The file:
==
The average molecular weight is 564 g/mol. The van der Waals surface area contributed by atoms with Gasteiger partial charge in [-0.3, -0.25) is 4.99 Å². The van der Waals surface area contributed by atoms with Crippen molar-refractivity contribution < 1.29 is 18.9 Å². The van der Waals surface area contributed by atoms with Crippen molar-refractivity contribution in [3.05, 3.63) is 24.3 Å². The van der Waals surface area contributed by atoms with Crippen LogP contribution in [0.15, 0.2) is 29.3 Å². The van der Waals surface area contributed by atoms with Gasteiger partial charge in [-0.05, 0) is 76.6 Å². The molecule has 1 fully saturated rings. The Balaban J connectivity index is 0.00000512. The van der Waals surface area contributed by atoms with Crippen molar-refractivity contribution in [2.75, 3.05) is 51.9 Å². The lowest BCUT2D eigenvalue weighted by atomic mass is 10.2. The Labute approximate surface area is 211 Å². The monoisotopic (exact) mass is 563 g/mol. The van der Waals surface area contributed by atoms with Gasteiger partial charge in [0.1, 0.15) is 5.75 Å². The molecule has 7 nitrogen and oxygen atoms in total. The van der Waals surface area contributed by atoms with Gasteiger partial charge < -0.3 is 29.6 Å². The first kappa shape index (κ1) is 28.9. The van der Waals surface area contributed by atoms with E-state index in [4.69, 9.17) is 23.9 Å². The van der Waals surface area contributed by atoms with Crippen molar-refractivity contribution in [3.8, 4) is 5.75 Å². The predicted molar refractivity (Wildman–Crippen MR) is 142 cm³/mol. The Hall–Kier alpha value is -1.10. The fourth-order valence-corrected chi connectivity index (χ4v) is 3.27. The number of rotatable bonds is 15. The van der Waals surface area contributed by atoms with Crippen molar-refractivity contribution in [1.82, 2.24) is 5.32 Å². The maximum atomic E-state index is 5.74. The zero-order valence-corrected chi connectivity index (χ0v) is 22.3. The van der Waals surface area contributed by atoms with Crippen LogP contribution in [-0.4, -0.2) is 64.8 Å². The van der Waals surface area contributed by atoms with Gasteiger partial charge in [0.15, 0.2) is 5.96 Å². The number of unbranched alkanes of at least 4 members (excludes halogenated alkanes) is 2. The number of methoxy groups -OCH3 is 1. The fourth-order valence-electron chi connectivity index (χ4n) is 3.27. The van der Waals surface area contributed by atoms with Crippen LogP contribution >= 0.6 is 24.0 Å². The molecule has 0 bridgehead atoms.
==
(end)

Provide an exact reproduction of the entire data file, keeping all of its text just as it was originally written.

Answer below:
The average molecular weight is 564 g/mol. The van der Waals surface area contributed by atoms with Gasteiger partial charge in [-0.3, -0.25) is 4.99 Å². The van der Waals surface area contributed by atoms with Crippen molar-refractivity contribution < 1.29 is 18.9 Å². The van der Waals surface area contributed by atoms with Crippen molar-refractivity contribution in [3.05, 3.63) is 24.3 Å². The van der Waals surface area contributed by atoms with Crippen LogP contribution in [0.15, 0.2) is 29.3 Å². The van der Waals surface area contributed by atoms with Gasteiger partial charge in [-0.05, 0) is 76.6 Å². The molecule has 1 fully saturated rings. The Balaban J connectivity index is 0.00000512. The van der Waals surface area contributed by atoms with Crippen molar-refractivity contribution in [2.75, 3.05) is 51.9 Å². The lowest BCUT2D eigenvalue weighted by atomic mass is 10.2. The Labute approximate surface area is 211 Å². The monoisotopic (exact) mass is 563 g/mol. The van der Waals surface area contributed by atoms with Gasteiger partial charge in [0.1, 0.15) is 5.75 Å². The molecule has 7 nitrogen and oxygen atoms in total. The van der Waals surface area contributed by atoms with Gasteiger partial charge < -0.3 is 29.6 Å². The first kappa shape index (κ1) is 28.9. The van der Waals surface area contributed by atoms with E-state index in [4.69, 9.17) is 23.9 Å². The van der Waals surface area contributed by atoms with Crippen molar-refractivity contribution in [3.8, 4) is 5.75 Å². The predicted molar refractivity (Wildman–Crippen MR) is 142 cm³/mol. The Hall–Kier alpha value is -1.10. The fourth-order valence-corrected chi connectivity index (χ4v) is 3.27. The number of rotatable bonds is 15. The van der Waals surface area contributed by atoms with Crippen molar-refractivity contribution in [1.82, 2.24) is 5.32 Å². The maximum atomic E-state index is 5.74. The zero-order valence-corrected chi connectivity index (χ0v) is 22.3. The van der Waals surface area contributed by atoms with Crippen LogP contribution in [-0.4, -0.2) is 64.8 Å². The van der Waals surface area contributed by atoms with Gasteiger partial charge in [0.15, 0.2) is 5.96 Å². The number of unbranched alkanes of at least 4 members (excludes halogenated alkanes) is 2. The number of methoxy groups -OCH3 is 1. The fourth-order valence-electron chi connectivity index (χ4n) is 3.27. The van der Waals surface area contributed by atoms with Crippen LogP contribution >= 0.6 is 24.0 Å². The molecule has 0 bridgehead atoms.